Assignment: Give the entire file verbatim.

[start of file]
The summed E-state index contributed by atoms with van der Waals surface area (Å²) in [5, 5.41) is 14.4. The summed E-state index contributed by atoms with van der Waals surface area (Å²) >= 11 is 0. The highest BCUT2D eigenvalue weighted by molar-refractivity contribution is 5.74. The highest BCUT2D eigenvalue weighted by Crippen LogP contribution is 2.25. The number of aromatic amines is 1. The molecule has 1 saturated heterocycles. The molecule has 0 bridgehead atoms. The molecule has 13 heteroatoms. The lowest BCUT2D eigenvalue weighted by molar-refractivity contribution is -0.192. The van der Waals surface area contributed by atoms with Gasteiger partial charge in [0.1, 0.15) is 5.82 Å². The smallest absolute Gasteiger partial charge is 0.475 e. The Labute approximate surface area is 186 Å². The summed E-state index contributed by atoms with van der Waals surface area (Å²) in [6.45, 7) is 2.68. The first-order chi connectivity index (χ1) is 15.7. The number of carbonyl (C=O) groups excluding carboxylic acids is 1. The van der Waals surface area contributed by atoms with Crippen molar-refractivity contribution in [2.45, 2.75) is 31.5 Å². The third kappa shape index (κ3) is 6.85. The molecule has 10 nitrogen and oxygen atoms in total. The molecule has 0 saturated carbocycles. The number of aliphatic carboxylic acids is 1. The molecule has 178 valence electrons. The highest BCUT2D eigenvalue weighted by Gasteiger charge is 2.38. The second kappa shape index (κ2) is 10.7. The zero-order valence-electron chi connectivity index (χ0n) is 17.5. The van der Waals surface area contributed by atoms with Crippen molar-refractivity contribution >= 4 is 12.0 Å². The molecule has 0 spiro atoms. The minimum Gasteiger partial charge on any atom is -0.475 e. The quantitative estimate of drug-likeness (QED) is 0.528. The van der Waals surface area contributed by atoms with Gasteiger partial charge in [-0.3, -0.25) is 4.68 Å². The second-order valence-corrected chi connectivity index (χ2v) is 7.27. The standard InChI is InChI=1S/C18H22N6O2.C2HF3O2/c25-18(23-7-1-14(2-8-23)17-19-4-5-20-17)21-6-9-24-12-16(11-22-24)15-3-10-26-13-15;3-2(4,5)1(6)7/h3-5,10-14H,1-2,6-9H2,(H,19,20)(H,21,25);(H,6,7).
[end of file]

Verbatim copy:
The summed E-state index contributed by atoms with van der Waals surface area (Å²) in [5, 5.41) is 14.4. The summed E-state index contributed by atoms with van der Waals surface area (Å²) >= 11 is 0. The highest BCUT2D eigenvalue weighted by molar-refractivity contribution is 5.74. The highest BCUT2D eigenvalue weighted by Crippen LogP contribution is 2.25. The number of aromatic amines is 1. The molecule has 1 saturated heterocycles. The molecule has 0 bridgehead atoms. The molecule has 13 heteroatoms. The lowest BCUT2D eigenvalue weighted by molar-refractivity contribution is -0.192. The van der Waals surface area contributed by atoms with Gasteiger partial charge in [0.1, 0.15) is 5.82 Å². The smallest absolute Gasteiger partial charge is 0.475 e. The Labute approximate surface area is 186 Å². The summed E-state index contributed by atoms with van der Waals surface area (Å²) in [6.45, 7) is 2.68. The first-order chi connectivity index (χ1) is 15.7. The number of carbonyl (C=O) groups excluding carboxylic acids is 1. The van der Waals surface area contributed by atoms with Crippen molar-refractivity contribution in [2.45, 2.75) is 31.5 Å². The third kappa shape index (κ3) is 6.85. The molecule has 10 nitrogen and oxygen atoms in total. The molecule has 0 saturated carbocycles. The number of aliphatic carboxylic acids is 1. The molecule has 178 valence electrons. The highest BCUT2D eigenvalue weighted by Gasteiger charge is 2.38. The second kappa shape index (κ2) is 10.7. The zero-order valence-electron chi connectivity index (χ0n) is 17.5. The van der Waals surface area contributed by atoms with Crippen molar-refractivity contribution >= 4 is 12.0 Å². The molecule has 0 spiro atoms. The minimum Gasteiger partial charge on any atom is -0.475 e. The quantitative estimate of drug-likeness (QED) is 0.528. The van der Waals surface area contributed by atoms with Gasteiger partial charge in [-0.3, -0.25) is 4.68 Å². The second-order valence-corrected chi connectivity index (χ2v) is 7.27. The standard InChI is InChI=1S/C18H22N6O2.C2HF3O2/c25-18(23-7-1-14(2-8-23)17-19-4-5-20-17)21-6-9-24-12-16(11-22-24)15-3-10-26-13-15;3-2(4,5)1(6)7/h3-5,10-14H,1-2,6-9H2,(H,19,20)(H,21,25);(H,6,7).